19.3)  The following are selected amounts from the separate financial statements of a parent company (unconsolidated) and one of its subsidiaries:





$   180

$     80


$   380

$   200

Accounts payable

$   245

$   110

Retained Earnings

$   790

$   680




Rent Income

$       0

$   200

Dividend Income

$   250

$       0




(i) Parent owes subsidiary $70
(ii) Parent owns 100% of sub.  During the year sub paid parent a dividend of $250.
(iii) Subsidiary owns the building that parent rents for $200
(iv) During the year parent sold some inventory to subsidiary for $2,200.  It had cost Parent $1,500. Subsidiary, in turn, sold the inventory to an unrelated party for $3,200.

Given this information
(a) What is the parent's (unconsolidated) net income?
(b) What is the subsidiary's net income?
(c) What is the consolidated profit on the inventory that the parent originally sold to the subsidiary?
(d) What are the amounts of consolidated cash and receivables?

(a) Parent's unconsolidated net income:  Revenues (4980-2200) + Rent Income (0) + Dividend Income (250 - 250) - Expenses (4160 -1500-200) = 320
(b) Subsidiary's net income:  Revenues (3520) + Rent Income (200) + Dividend Income (0) - Expenses (2960) = 490
(c) Consolidated profit on the inventory:  3200 - 1500 = 1700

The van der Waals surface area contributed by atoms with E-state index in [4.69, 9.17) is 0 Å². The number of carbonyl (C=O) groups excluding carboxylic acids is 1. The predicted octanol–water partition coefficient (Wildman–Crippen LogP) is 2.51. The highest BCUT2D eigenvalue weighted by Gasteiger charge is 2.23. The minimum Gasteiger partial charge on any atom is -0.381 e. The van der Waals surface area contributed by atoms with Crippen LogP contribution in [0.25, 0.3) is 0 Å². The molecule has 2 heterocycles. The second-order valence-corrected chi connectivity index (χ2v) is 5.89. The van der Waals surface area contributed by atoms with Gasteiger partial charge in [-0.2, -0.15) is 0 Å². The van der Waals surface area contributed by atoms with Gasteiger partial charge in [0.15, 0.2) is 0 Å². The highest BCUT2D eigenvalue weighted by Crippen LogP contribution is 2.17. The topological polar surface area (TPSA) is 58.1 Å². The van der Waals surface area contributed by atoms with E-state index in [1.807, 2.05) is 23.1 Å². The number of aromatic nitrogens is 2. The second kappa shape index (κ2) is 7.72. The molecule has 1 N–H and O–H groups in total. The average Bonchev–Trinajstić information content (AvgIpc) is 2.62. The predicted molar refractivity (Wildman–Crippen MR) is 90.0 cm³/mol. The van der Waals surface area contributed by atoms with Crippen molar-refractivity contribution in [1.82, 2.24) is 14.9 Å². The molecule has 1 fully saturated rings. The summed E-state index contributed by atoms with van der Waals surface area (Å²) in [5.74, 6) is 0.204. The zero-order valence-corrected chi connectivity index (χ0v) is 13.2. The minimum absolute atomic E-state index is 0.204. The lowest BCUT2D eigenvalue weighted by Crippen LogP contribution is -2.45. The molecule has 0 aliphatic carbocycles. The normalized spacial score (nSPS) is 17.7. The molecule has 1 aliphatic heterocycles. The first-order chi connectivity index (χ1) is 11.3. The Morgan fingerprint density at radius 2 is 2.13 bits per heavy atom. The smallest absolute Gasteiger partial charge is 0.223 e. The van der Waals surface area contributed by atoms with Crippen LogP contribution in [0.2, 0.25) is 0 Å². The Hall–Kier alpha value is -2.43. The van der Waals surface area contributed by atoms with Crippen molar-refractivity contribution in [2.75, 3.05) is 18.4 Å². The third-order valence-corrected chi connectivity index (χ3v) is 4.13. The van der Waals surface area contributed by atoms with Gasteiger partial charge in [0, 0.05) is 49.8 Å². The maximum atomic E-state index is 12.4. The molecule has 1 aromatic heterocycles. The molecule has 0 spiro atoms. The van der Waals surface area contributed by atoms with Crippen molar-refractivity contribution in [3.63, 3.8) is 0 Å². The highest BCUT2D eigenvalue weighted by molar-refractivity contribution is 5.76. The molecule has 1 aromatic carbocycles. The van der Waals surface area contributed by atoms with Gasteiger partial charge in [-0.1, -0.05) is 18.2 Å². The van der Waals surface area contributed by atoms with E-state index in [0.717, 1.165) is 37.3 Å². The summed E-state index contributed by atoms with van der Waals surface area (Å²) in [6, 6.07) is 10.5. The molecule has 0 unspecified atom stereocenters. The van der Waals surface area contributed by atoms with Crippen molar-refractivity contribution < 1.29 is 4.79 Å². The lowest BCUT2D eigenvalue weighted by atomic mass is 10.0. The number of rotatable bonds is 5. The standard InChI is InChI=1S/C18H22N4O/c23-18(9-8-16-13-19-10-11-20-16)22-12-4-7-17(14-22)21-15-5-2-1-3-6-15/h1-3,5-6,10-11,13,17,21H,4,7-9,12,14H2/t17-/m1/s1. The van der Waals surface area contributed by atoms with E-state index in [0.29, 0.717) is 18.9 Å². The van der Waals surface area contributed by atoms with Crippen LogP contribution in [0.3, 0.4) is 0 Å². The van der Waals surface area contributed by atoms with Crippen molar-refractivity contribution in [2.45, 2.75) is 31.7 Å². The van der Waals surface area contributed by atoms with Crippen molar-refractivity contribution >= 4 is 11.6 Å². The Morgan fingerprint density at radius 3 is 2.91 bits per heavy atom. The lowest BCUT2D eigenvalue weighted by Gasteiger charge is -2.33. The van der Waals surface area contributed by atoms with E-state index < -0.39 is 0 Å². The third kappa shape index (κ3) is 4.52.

(d) Cash:  180 + 80 = 260, Receivables:  380 - 70 +200 = 510

20.4)  You are the CFO of a Canadian firm that is considering building a $10 million factory in Russia to produce milk.  The investment is expected to produce net cash flows of $3 million every year for the next 10 years, after which the investment will have to close down due to technological obsolescence.  Scrap values will be zero.  The cost of capital will be is 6% if financing is arranged through the Eurobond market.  However, you have an option to finance the project by borrowing funds from a Russian bank at a 12 percent.  Analysts tell you that due to high inflation in Russia, the Russian ruble is expected to depreciate against the Canadian dollar.  Analysts also rate the probability of violent revolution occurring in Russia within the next ten years as high.  How would you incorporate these factors into your evaluation of the investment opportunity?  What would you recommend that the firm do?

In considering these investments there are three basic steps:
There are several different ways of approaching this problem, and the method outlined below is just one.  Different assumptions would lead to different answers.

(1)  Make a basic analysis of the investment:
A quick analysis of the basic problem (a $10m investment that pays $3m/year for 10 years shows a ROI of 27%) suggests that this is a good opportunity.

(2)  Adjust for risk: